| Willy Brandt School of Public Policy

Willy Brandt on the Frontlines of the Cold War

Historian Scott Krause shed light on an often forgotten aspect of Willy Brandt’s life – his time in postwar West Berlin and during the Berlin blockade. One should not reduce Brandt to pacifism and his “New Eastern Policy” only, but also remember him as a fierce advocate for freedom.

German-American historian Dr. Scott Krause, director of the Willy Brandt Forum Unkel, visited the Brandt School and introduced Willy Brandt’s political activities in Cold War Berlin.

After World War II, Brandt had returned to Germany from his Scandinavian exile and found himself in a strong network of re-migrated Social Democrats who shared their opposition to Stalin’s way of communism based on their own experiences with it. Brandt himself took this anti-totalitarian turn during the Spanish Civil War. 

In West Berlin, they formed an epistemic community with like-minded liberal US occupation officials. The latter ones particularly supported this faction of the SPD as it stood for freedom and democracy and would further West-alignment and NATO, rather than be to close to Moscow, as other factions of the German left were back then. This network was partly built on existing relationships from wartime exile in the United States. They shared the agenda to bring democracy to West Berlin. They considered it a laboratory for democracy, the effects of which should eventually spread to the entire Federal Republic.

Our guest lecturer’s own research in archives and now unsealed US records has revealed how this network cleverly employed newspapers and radio stations to promote the image of West Berlin as an “outpost of freedom”. This “outpost” narrative had been coined by then Mayor of West Berlin Ernst Reuter after the Berlin blockade and the successful airlift to keep up the spirits of West Berliners, but also to overturn the image of evil Germany into that of potential allies worthy of US support.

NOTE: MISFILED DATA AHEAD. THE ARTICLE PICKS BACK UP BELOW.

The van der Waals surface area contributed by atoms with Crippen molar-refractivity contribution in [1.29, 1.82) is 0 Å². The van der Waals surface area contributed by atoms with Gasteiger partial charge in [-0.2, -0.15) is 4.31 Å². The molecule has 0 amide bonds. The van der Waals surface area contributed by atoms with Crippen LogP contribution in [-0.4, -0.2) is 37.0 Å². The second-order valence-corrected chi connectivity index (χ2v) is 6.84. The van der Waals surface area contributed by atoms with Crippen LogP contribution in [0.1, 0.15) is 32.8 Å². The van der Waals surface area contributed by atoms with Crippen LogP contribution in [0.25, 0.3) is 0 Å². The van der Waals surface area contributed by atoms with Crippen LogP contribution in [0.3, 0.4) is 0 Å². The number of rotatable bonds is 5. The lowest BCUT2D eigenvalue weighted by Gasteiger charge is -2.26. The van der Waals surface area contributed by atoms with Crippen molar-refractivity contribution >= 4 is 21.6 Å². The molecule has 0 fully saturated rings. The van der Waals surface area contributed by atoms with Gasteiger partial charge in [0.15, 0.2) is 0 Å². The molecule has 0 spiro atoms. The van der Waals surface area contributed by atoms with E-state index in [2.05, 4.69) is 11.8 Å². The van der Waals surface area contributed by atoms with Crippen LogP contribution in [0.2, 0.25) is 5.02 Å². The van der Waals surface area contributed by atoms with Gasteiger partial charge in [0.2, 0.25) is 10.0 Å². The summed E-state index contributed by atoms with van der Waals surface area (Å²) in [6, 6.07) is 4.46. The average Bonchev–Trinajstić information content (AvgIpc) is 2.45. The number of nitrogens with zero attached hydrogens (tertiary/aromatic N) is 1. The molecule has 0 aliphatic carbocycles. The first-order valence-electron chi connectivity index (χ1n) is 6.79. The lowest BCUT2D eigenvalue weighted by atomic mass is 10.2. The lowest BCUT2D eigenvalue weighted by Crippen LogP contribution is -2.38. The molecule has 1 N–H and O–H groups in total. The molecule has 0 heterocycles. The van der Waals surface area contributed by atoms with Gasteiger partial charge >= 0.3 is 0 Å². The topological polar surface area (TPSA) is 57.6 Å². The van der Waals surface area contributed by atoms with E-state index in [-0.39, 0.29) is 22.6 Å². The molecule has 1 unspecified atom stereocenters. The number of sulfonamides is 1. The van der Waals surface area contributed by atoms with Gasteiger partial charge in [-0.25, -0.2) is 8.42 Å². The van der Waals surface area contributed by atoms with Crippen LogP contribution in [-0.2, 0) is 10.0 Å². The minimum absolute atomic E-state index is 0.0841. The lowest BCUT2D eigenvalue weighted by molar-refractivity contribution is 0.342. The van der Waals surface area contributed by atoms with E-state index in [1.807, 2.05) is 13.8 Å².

The historian furthermore outlined how the network used media outlets to process American donations. For instance, the Berliner Stadtblatt, a newspaper of which Willy Brandt was then editor in chief, charged the US occupation overpriced supplements to sponsor their common purpose. Krause made a clear point that although US intelligence services considered Brandt an “asset” and although he received clandestine money from US sources, Brandt always stayed an independent actor. Rather than being political pawn, the returned émigré sought funding for the political project he and other prominent social democrats in West Berlin, such as Reuter, shared. For Willy Brandt in those years – and in West-Berlin on the frontlines of the Cold War in particular –, intelligence and secret services were a normal part of the political process.

Krause recommended closely looking at the PR officials of this time and their links amongst each other to understand how they shaped political campaigns. Images of President Kennedy and Brandt as West Berlin’s mayor support this argument, with Kennedy as Brandt’s friend but also role model in electoral campaigning.

At the end of the lecture, Krause pointed out that the building of the Berlin Wall at a time when Brandt was West Berlin’s Mayor led to another political turn in his life. He became a pragmatist, interested in creative solutions rather than radical change. He had to balance Cold War opposition with the prospect of reuniting Germany at some point. This was the starting point of Brandt’s “New Eastern Policy”, for which he later on received the Nobel Peace Prize.

The lecture took place on May 25, 2022, a week after the German version of Krause’s “Bringing Cold War Democracy to West Berlin. A Shared German-American Project” (Routledge 2019) was launched as “Vorposten der Freiheit. Remigranten an der Macht im geteilten Berlin (1940–1972)“ with Campus Verlag.